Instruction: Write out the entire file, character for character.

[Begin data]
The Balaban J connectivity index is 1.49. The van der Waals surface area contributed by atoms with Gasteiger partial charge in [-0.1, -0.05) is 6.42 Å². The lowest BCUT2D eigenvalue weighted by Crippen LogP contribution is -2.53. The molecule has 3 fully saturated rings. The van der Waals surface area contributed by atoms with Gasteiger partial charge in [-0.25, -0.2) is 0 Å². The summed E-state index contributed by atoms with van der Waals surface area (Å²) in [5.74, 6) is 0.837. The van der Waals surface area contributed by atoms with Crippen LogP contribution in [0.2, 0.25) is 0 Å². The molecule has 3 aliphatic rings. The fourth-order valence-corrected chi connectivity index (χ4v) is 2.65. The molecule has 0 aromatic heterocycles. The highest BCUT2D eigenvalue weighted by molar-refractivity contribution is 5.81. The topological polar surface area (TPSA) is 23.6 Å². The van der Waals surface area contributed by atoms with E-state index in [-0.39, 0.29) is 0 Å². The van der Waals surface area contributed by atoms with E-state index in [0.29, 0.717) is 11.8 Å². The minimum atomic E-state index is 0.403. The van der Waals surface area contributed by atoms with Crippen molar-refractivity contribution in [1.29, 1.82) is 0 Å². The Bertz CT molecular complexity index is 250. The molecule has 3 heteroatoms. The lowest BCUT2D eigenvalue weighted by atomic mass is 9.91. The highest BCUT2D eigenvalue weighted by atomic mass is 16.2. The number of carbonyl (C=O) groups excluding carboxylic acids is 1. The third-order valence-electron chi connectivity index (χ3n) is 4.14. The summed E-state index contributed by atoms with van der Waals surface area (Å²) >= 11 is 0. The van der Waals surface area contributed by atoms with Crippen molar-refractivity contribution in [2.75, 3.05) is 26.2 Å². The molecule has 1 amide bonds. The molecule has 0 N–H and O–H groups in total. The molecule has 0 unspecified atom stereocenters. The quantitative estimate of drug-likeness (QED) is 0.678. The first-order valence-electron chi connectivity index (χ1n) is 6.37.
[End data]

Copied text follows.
The Balaban J connectivity index is 1.49. The van der Waals surface area contributed by atoms with Gasteiger partial charge in [-0.1, -0.05) is 6.42 Å². The lowest BCUT2D eigenvalue weighted by Crippen LogP contribution is -2.53. The molecule has 3 fully saturated rings. The van der Waals surface area contributed by atoms with Gasteiger partial charge in [-0.25, -0.2) is 0 Å². The summed E-state index contributed by atoms with van der Waals surface area (Å²) in [5.74, 6) is 0.837. The van der Waals surface area contributed by atoms with Crippen LogP contribution in [0.2, 0.25) is 0 Å². The molecule has 3 aliphatic rings. The fourth-order valence-corrected chi connectivity index (χ4v) is 2.65. The molecule has 0 aromatic heterocycles. The highest BCUT2D eigenvalue weighted by molar-refractivity contribution is 5.81. The topological polar surface area (TPSA) is 23.6 Å². The van der Waals surface area contributed by atoms with E-state index in [-0.39, 0.29) is 0 Å². The van der Waals surface area contributed by atoms with E-state index in [0.29, 0.717) is 11.8 Å². The minimum atomic E-state index is 0.403. The van der Waals surface area contributed by atoms with Crippen molar-refractivity contribution in [1.29, 1.82) is 0 Å². The Bertz CT molecular complexity index is 250. The molecule has 3 heteroatoms. The lowest BCUT2D eigenvalue weighted by atomic mass is 9.91. The highest BCUT2D eigenvalue weighted by atomic mass is 16.2. The number of carbonyl (C=O) groups excluding carboxylic acids is 1. The third-order valence-electron chi connectivity index (χ3n) is 4.14. The summed E-state index contributed by atoms with van der Waals surface area (Å²) >= 11 is 0. The van der Waals surface area contributed by atoms with Crippen molar-refractivity contribution in [2.75, 3.05) is 26.2 Å². The molecule has 1 amide bonds. The molecule has 0 N–H and O–H groups in total. The molecule has 0 unspecified atom stereocenters. The quantitative estimate of drug-likeness (QED) is 0.678. The first-order valence-electron chi connectivity index (χ1n) is 6.37.